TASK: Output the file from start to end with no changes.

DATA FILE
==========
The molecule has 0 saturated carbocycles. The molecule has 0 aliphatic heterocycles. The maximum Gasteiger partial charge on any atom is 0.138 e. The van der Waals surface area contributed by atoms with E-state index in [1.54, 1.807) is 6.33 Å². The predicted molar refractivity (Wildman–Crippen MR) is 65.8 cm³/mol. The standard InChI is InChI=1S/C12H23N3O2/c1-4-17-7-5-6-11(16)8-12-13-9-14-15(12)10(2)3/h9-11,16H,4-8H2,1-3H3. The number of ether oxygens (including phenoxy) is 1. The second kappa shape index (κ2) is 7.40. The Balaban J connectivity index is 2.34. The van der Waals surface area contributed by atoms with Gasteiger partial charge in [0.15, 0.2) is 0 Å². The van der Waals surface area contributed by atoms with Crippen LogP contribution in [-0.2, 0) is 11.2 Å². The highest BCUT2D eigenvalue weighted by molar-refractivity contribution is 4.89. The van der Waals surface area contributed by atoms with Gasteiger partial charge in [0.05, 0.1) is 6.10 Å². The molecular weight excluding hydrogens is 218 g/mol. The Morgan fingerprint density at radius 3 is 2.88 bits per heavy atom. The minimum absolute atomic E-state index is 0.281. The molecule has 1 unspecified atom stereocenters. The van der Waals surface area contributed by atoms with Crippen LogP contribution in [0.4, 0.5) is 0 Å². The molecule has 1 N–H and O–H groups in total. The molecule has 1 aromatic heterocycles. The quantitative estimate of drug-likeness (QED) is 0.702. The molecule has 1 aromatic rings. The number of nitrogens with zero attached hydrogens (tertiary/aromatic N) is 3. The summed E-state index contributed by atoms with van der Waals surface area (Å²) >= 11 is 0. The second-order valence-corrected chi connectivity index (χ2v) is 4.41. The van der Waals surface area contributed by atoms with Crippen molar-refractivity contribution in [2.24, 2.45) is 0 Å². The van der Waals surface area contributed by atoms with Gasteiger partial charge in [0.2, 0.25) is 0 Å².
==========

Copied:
The molecule has 0 saturated carbocycles. The molecule has 0 aliphatic heterocycles. The maximum Gasteiger partial charge on any atom is 0.138 e. The van der Waals surface area contributed by atoms with E-state index in [1.54, 1.807) is 6.33 Å². The predicted molar refractivity (Wildman–Crippen MR) is 65.8 cm³/mol. The standard InChI is InChI=1S/C12H23N3O2/c1-4-17-7-5-6-11(16)8-12-13-9-14-15(12)10(2)3/h9-11,16H,4-8H2,1-3H3. The number of ether oxygens (including phenoxy) is 1. The second kappa shape index (κ2) is 7.40. The Balaban J connectivity index is 2.34. The van der Waals surface area contributed by atoms with Gasteiger partial charge in [0.15, 0.2) is 0 Å². The van der Waals surface area contributed by atoms with Crippen LogP contribution in [-0.2, 0) is 11.2 Å². The highest BCUT2D eigenvalue weighted by molar-refractivity contribution is 4.89. The van der Waals surface area contributed by atoms with Gasteiger partial charge in [0.05, 0.1) is 6.10 Å². The molecular weight excluding hydrogens is 218 g/mol. The Morgan fingerprint density at radius 3 is 2.88 bits per heavy atom. The minimum absolute atomic E-state index is 0.281. The molecule has 1 unspecified atom stereocenters. The van der Waals surface area contributed by atoms with Crippen LogP contribution in [0.4, 0.5) is 0 Å². The molecule has 1 N–H and O–H groups in total. The molecule has 1 aromatic heterocycles. The quantitative estimate of drug-likeness (QED) is 0.702. The molecule has 1 aromatic rings. The number of nitrogens with zero attached hydrogens (tertiary/aromatic N) is 3. The summed E-state index contributed by atoms with van der Waals surface area (Å²) >= 11 is 0. The second-order valence-corrected chi connectivity index (χ2v) is 4.41. The van der Waals surface area contributed by atoms with Crippen molar-refractivity contribution in [2.24, 2.45) is 0 Å². The van der Waals surface area contributed by atoms with Gasteiger partial charge in [0.2, 0.25) is 0 Å².